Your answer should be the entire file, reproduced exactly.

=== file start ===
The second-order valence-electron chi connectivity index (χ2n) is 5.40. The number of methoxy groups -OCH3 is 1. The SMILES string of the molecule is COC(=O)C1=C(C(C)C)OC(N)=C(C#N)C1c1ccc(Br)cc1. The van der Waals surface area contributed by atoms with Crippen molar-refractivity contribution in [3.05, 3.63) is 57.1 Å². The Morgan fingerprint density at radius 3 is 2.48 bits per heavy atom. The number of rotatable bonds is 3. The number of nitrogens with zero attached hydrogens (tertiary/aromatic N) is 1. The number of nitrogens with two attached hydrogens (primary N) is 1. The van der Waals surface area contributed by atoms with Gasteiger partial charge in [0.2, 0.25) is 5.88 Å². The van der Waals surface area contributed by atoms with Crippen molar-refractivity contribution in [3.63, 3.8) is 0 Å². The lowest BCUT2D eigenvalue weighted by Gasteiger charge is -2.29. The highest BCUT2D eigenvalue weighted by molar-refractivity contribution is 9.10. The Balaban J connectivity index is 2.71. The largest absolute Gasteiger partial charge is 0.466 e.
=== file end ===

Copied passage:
The second-order valence-electron chi connectivity index (χ2n) is 5.40. The number of methoxy groups -OCH3 is 1. The SMILES string of the molecule is COC(=O)C1=C(C(C)C)OC(N)=C(C#N)C1c1ccc(Br)cc1. The van der Waals surface area contributed by atoms with Crippen molar-refractivity contribution in [3.05, 3.63) is 57.1 Å². The Morgan fingerprint density at radius 3 is 2.48 bits per heavy atom. The number of rotatable bonds is 3. The number of nitrogens with zero attached hydrogens (tertiary/aromatic N) is 1. The number of nitrogens with two attached hydrogens (primary N) is 1. The van der Waals surface area contributed by atoms with Gasteiger partial charge in [0.2, 0.25) is 5.88 Å². The van der Waals surface area contributed by atoms with Crippen molar-refractivity contribution in [3.63, 3.8) is 0 Å². The lowest BCUT2D eigenvalue weighted by Gasteiger charge is -2.29. The highest BCUT2D eigenvalue weighted by molar-refractivity contribution is 9.10. The Balaban J connectivity index is 2.71. The largest absolute Gasteiger partial charge is 0.466 e.